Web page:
### M Theory Lesson 297

A Markov chain for a three state system has a $3 \times 3$ transition matrix, with entry $A_{ij}$ the probability that the system transitions from state $i$ to state $j$.

If the system is time symmetric, the matrix is both symmetric and magic, in that all rows and columns will sum to $1$. But for time asymmetric systems, it is only necessary that the columns sum to $1$. Matrix multiplication stands for one step in the Markov process. A typical long time convergence will result in a matrix of the form:

a a a

b b b

c c c

In fact, if all entries of $A^{k}$ (for some $k$) are strictly positive, then this always happens, and the limiting vector is called the steady state vector for the system.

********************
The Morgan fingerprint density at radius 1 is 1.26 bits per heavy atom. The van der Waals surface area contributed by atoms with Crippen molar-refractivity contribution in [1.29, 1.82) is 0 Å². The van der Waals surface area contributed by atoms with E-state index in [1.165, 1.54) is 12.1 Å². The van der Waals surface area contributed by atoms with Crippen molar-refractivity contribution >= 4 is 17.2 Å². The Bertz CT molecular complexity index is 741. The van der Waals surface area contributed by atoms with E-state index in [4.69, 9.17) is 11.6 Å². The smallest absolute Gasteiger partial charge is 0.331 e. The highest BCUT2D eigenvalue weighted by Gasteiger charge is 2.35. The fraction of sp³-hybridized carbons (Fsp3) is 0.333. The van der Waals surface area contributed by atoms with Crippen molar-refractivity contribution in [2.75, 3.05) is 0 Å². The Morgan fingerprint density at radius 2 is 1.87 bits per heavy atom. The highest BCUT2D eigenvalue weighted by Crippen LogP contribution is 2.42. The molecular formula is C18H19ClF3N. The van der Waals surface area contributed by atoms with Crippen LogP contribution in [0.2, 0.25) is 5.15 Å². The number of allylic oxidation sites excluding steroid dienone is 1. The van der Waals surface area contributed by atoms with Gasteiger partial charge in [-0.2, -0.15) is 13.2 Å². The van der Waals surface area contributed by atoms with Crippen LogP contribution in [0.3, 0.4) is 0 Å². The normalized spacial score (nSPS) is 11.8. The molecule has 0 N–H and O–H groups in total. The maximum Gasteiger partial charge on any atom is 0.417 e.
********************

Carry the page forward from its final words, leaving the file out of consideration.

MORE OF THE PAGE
If the system is time symmetric, the matrix is both symmetric and magic, in that all rows and columns will sum to $1$. But for time asymmetric systems, it is only necessary that the columns sum to $1$. Matrix multiplication stands for one step in the Markov process. A typical long time convergence will result in a matrix of the form:

a a a

b b b

c c c

In fact, if all entries of $A^{k}$ (for some $k$) are strictly positive, then this always happens, and the limiting vector is called the steady state vector for the system.

## 2 Comments:

Cool post. In Google's PageRank algorithm the steady state vector encodes the PageRanks of all nodes (web pages) in a hyperlink graph (world wide web). The steady state vector's entries sum to one, and individually represent the probability that a random web surfer will visit that page.

Indeed, Google seems to be a smart company. I am thankful for Blogger.

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